Lighting up Maeve Binchy’s debut on stage

There is a misunderstanding that actors want to be famous, says Clelia Murphy, who stars in the stage adaptation of Light a Penny Candle, Maeve Binchy’s first novel, published in 1982.

Lighting up Maeve Binchy’s debut on stage

There is a misunderstanding that actors want to be famous, says Clelia Murphy, who stars in the stage adaptation of Light a Penny Candle, Maeve Binchy’s first novel, published in 1982.

Murphy, who was one of the participants in the recent Dancing with the Stars and played the role of Niamh on RTÉ’s Fair City for 22 years, says: “There isn’t a bone in my body that wants to be famous. The skill that I have is in telling stories. It just happens to be through the medium of performance. Not every actor wants to be famous. It happens to be a by-product of acting.”

Murphy, reared in Castleknock in Dublin by her separated mother and grandparents, originally wanted to be a pilot but discovered that she hated physics.

As a child, she and a friend used to stage shows in her back garden. Her drama teacher at school wondered why Murphy was interested in being a pilot, pointing out that acting was her talent. “I hadn’t really explored it. I didn’t have the confidence.”

Murphy’s adolescence saw her overcome anorexia while in fifth year.

Eating disorders are more common than we think. The transition between being a kid and turning into a woman is kind of scary.

"I worry about young women nowadays. Are we teaching them to be themselves without the make-up?”

Murphy applied for drama and theatre studies at Trinity but it was suggested that she should try acting and then do the diploma course in acting at the university. She ended up joining Dublin Youth Theatre which she describes as “the greatest institution in this country where kids from every walk of life are put together”.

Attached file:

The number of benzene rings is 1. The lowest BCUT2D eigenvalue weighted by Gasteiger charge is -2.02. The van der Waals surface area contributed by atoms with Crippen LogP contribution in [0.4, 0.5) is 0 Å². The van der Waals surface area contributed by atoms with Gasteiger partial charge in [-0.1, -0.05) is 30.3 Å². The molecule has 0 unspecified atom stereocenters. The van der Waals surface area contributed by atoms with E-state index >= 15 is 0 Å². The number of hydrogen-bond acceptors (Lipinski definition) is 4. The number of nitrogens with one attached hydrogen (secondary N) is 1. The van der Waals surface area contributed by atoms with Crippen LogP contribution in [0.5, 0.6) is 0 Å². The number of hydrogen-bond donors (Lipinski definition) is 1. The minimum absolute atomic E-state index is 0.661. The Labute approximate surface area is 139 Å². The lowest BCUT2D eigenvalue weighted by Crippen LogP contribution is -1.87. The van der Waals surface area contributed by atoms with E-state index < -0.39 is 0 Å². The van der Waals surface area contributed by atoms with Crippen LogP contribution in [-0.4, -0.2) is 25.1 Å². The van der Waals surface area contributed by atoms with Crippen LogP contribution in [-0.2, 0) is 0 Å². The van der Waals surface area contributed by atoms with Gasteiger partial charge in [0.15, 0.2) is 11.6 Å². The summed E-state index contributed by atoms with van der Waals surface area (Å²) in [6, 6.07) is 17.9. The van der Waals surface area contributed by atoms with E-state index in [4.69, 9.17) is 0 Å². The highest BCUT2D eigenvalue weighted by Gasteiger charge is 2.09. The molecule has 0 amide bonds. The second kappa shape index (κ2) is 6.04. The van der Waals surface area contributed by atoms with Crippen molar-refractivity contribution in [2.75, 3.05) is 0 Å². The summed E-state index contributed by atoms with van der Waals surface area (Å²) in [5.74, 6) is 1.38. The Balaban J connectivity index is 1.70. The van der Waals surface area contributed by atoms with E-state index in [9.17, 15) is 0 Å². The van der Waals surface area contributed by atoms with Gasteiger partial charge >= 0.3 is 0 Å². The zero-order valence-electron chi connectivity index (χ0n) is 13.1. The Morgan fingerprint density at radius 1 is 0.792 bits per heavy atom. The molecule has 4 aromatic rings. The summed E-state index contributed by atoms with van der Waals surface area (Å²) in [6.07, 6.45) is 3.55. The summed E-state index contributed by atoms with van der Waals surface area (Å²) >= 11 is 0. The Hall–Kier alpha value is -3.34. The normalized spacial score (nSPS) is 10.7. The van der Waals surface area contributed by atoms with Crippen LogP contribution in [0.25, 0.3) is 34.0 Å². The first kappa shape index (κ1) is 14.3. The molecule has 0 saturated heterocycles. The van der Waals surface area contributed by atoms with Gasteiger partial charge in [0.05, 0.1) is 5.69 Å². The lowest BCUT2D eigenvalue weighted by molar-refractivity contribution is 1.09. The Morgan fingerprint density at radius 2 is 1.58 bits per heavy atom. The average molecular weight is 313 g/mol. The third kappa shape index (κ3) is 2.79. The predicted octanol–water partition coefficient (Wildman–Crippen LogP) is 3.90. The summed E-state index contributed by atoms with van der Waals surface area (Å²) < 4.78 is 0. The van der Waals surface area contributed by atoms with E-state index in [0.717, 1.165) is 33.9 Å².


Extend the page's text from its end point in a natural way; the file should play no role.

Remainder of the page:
Murphy never went to Trinity. She got hired by Fair City, supposedly to play the role of Niamh for just four episodes. It turned into almost a life-long career.

But in 2017, Murphy made the decision to leave Carrigstown, realising that she didn’t want to continue playing the same character indefinitely. The scriptwriters weaved a storyline that saw Niamh move abroad. Could she reprise the role in the future?

“I believe so. I have no plans to go back but it would be an honour to do that. At the moment, I’m on a journey of getting to know myself as an actor.”

Murphy, who is a single mother to Clarabelle, aged 20, is giving her daughter as much support as she can in her burgeoning career in showbiz. Clarabelle starred in Alison Spittle’s TV comedy, Nowhere Fast.

“My daughter is studying art at the moment. She’s dabbling in theatre. I’d say she’ll work behind the scenes. That generation has it sussed, doing everything to gain experience.”

Light a Penny Candle, adapted by Shay Linehan and directed by Peter Sheridan, is a tale of female friendship.

The plot follows an only child, Elizabeth, who is sent from London during World War 11 to live with her mother’s childhood friend, Eileen, and family. Eileen’s daughter, Aisling, becomes a bosom buddy of Elizabeth. Murphy, who is 43, plays Eileen.

How close to the novel is the stage adaptation?

“When you come to adapting a book, my understanding of it is that it has to be a standalone piece. Of course, you’re going to look at where the story is but you have to trim it down. You’re catering for an audience of fans of Maeve Binchy and also for people who are just coming to see the play (without having read the novel). I think Maeve Binchy fans are going to be very pleased.”

If there’s an impression that Binchy’s work is cosy and comforting, Murphy points out that her debut novel is one of her bravest works in that it takes in subjects such as abortion, alcoholism and marital abuse.

“She tackles very serious subjects with a light touch. The story is about women supporting women. It’s more relevant today than it ever was.”

Light a Penny Candle is at the Everyman, Cork, from April 16-20

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